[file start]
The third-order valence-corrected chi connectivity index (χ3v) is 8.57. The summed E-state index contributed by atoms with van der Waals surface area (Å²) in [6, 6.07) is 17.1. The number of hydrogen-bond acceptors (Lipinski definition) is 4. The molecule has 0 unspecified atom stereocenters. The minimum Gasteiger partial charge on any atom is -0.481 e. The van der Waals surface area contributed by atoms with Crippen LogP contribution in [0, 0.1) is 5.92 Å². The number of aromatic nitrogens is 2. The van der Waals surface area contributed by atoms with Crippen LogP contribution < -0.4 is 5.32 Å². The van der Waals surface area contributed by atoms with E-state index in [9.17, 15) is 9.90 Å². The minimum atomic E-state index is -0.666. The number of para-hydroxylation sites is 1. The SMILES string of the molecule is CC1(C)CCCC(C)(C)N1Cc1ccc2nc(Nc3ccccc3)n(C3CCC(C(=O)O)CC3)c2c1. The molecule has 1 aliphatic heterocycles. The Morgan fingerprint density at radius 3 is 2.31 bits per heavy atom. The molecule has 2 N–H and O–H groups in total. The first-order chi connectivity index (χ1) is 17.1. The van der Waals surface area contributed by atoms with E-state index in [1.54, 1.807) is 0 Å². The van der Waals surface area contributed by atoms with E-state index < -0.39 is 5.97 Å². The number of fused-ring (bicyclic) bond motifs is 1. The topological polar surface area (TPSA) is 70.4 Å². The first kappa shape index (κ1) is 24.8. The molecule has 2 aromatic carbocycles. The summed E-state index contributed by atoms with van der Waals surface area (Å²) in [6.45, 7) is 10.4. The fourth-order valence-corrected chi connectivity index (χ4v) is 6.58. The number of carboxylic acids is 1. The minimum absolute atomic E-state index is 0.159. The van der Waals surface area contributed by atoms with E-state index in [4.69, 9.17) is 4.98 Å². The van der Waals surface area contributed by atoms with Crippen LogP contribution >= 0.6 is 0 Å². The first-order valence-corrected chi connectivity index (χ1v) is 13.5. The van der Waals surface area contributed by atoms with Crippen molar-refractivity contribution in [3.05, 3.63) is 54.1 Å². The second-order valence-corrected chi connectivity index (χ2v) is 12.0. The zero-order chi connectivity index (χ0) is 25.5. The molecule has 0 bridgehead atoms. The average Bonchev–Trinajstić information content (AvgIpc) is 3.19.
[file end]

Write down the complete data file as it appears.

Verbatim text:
The third-order valence-corrected chi connectivity index (χ3v) is 8.57. The summed E-state index contributed by atoms with van der Waals surface area (Å²) in [6, 6.07) is 17.1. The number of hydrogen-bond acceptors (Lipinski definition) is 4. The molecule has 0 unspecified atom stereocenters. The minimum Gasteiger partial charge on any atom is -0.481 e. The van der Waals surface area contributed by atoms with Crippen LogP contribution in [0, 0.1) is 5.92 Å². The number of aromatic nitrogens is 2. The van der Waals surface area contributed by atoms with Crippen LogP contribution < -0.4 is 5.32 Å². The van der Waals surface area contributed by atoms with E-state index in [9.17, 15) is 9.90 Å². The minimum atomic E-state index is -0.666. The number of para-hydroxylation sites is 1. The SMILES string of the molecule is CC1(C)CCCC(C)(C)N1Cc1ccc2nc(Nc3ccccc3)n(C3CCC(C(=O)O)CC3)c2c1. The molecule has 1 aliphatic heterocycles. The Morgan fingerprint density at radius 3 is 2.31 bits per heavy atom. The molecule has 2 N–H and O–H groups in total. The first-order chi connectivity index (χ1) is 17.1. The van der Waals surface area contributed by atoms with E-state index in [1.54, 1.807) is 0 Å². The van der Waals surface area contributed by atoms with E-state index < -0.39 is 5.97 Å². The number of fused-ring (bicyclic) bond motifs is 1. The topological polar surface area (TPSA) is 70.4 Å². The first kappa shape index (κ1) is 24.8. The molecule has 2 aromatic carbocycles. The summed E-state index contributed by atoms with van der Waals surface area (Å²) in [6.45, 7) is 10.4. The fourth-order valence-corrected chi connectivity index (χ4v) is 6.58. The number of carboxylic acids is 1. The minimum absolute atomic E-state index is 0.159. The van der Waals surface area contributed by atoms with E-state index in [4.69, 9.17) is 4.98 Å². The van der Waals surface area contributed by atoms with Crippen LogP contribution >= 0.6 is 0 Å². The first-order valence-corrected chi connectivity index (χ1v) is 13.5. The van der Waals surface area contributed by atoms with Crippen molar-refractivity contribution in [3.05, 3.63) is 54.1 Å². The second-order valence-corrected chi connectivity index (χ2v) is 12.0. The zero-order chi connectivity index (χ0) is 25.5. The molecule has 0 bridgehead atoms. The average Bonchev–Trinajstić information content (AvgIpc) is 3.19.